When you think of fashion from the '70s and '80s, you might think about bell bottoms, sky-high platforms, Madonna-esque lingerie and rubber bracelets, Olivia Newton-John "Physical," shiny spandex aerobics wear and leg warmers, and the new wave. But for every punk and disco kid trying to subvert the culture of the time, there were people — usually white and upper class — known as "Preppies" in the US and as "Sloane Rangers" in the UK that were content with keeping things the way they were, never rocking the boat.
The Sloane Ranger look — which was best characterised by Princess Diana back when she was still Diana Spencer — was coined in 1975 by editors of British magazine Harper's & Queen, and caught on after they published the Official Sloane Ranger Handbook in 1982, a guide that included everything from their choice of hair accessory (a velvet-headband from the ‘60s), to their favourite meals (something called a treacle tart, and spaghetti bolognese). It immediately became a thing.
As described in the book, these young women weren't aristocratic like Diana, but they had an upper middle class background and upheld those values among everything else. They attended university mostly to find a husband, and were anti-intellectuals with a disdain for art, literature, and even science. With no interest to upend the status quo, they instead spent their time in the countryside with their horses, pursuing the simple things in life. But as society evolved, and women worked to reclaim their place in society, these seemingly anti-feminist “Sloane Rangers” seemed to fade away with time. And after decades of being forgotten, their basic style is back — except this time, they’re the ones considered edgy.
Recently, Virgil Abloh went full-Lady Di for his spring 2018 show at Paris Fashion Week, making the strongest case for the return of the Sloanes. But for the past few seasons, their trademark look — the voluminous blouses with ruffle details, the matronly printed dresses, the midi-length plaid skirts, those sandals of varying heel heights with two or three thick straps that you remember seeing at your local JC Penney when you were young — has been trending. It’s something that’s been pioneered by a group of designers from Eastern Europe, a place that has been traditionally had its sense of style mocked, since their shunning of Western culture during Soviet reign meant that they were always behind with recent fashion trends. Then Vetements happened in 2015, and all the clothes and trends that had historically been looked down upon were repackaged and sold through the lens of irony and the so-bad-it's-good energy that's part of our culture (it's also a trend in art).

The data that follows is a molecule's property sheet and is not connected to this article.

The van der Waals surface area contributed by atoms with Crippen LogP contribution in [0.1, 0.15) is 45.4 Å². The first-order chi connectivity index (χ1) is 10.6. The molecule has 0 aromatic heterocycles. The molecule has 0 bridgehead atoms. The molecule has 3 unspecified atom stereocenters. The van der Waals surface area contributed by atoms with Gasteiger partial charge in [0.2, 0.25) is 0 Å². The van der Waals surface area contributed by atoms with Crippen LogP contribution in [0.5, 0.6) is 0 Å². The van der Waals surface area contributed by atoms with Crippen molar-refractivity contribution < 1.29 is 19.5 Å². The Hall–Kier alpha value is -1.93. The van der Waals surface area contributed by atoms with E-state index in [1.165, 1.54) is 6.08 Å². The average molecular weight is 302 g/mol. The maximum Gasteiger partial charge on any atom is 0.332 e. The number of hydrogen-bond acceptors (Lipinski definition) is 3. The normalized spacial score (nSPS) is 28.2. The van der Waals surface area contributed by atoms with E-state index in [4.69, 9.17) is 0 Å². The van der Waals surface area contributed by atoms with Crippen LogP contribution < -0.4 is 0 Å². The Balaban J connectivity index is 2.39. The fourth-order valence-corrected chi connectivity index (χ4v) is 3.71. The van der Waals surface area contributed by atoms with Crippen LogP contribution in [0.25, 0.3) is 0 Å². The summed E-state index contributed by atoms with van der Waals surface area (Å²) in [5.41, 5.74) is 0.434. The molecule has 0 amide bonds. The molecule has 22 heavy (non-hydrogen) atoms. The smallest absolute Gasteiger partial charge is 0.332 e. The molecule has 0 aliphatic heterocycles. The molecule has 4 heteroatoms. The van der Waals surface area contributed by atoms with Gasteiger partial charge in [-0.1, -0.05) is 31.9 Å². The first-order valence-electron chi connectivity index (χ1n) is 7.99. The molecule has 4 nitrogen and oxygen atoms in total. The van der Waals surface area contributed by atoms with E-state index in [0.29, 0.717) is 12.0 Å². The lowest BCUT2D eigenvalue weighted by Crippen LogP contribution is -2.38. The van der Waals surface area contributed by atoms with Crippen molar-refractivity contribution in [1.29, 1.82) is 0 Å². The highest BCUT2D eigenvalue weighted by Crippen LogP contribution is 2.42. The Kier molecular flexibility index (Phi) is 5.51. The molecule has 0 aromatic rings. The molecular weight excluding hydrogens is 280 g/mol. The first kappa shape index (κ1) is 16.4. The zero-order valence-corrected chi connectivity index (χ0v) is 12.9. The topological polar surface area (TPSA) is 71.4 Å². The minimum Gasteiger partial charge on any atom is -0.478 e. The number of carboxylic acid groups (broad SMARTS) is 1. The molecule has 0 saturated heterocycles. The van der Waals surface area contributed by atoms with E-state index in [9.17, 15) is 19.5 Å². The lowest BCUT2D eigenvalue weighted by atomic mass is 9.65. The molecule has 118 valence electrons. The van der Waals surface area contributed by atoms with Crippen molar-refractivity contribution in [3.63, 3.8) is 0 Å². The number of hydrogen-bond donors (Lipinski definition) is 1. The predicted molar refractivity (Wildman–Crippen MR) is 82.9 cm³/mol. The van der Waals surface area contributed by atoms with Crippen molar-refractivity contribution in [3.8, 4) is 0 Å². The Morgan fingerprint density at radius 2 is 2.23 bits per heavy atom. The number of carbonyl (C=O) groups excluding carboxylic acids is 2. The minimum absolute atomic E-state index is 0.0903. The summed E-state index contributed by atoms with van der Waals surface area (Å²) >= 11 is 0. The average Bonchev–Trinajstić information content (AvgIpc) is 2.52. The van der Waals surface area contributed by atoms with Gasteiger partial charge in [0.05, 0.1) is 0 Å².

On the American side, this look was born out of minimalist girls with a larger passion for the pursuit of the arts and crafts, than the stark landscapes of the ‘90s that the term can so often recall. After reaching the pinnacle that was the return of the "mum jean" and matching them with Plimsolls, it's not hard to see them following the path until they get to the oversized linen blazers, long gauzy cotton dresses, their long, mostly-straight going uncombed for a couple days, and not a lot of makeup on their face. It’s the direct opposite of the Kardashian fashion, with their tight latex dresses and full-on contoured faces. But those thoroughbred girls with their patrician noses, equestrian hobbies, and an innate sense of nonchalance that comes only from generations of wealth, have now been repackaged, and are part of a new generation that is interested in subverting — and destroying — the class, race, and gender divides.
But whatever way led us to where we are today, the Sloane Ranger — and its preppy '80s US counterpart — are now an important part of fashion. It's in the shoes by It-designer Mari Guidicelli, in the runways at Creatures of Comfort, Maryam Nassir Zadeh, Rachel Comey, Vika Gazinskaya, Vetements, Balenciaga, and even in the accessories (and now ready-to-wear) revolution started by Mansur Gavriel. It's the new evolution of normcore with more than a hint of nostalgia, the patron saint of millennials everywhere, and a reaction to the maximalist energy in our culture, always online, always looking to acquire the newest drop, the most exclusive thing.
Yes, there is a an undercurrent of exclusivity that has probably brought designers to this place. After all, there's nothing more chic in the world of fashion than a sense of "quiet luxury." But it's curious that this progressive aesthetic has found a kindred spirit with a group that very much stood against our modern ideals.
As fashion becomes more “democratised,” in the sense that more and more people are well versed in Fashion and can easily identify the must-have item from every runway show — be it a Balenciaga sneaker or Gucci sunglasses — another side of fashion has responded by seeking that which is rooted in simplicity and anonymity (except of course, we can still identify the newest Mansur coat or Maryam slides). Perhaps it’s just a coincidence that we’re looking back to the style at the end of the Cold War era during a time when much of those feelings seem to permeate our modern life. But we lived through that time and emerged unscathed. Maybe looking back to this time gives us hope we’ll be just as lucky this time around.
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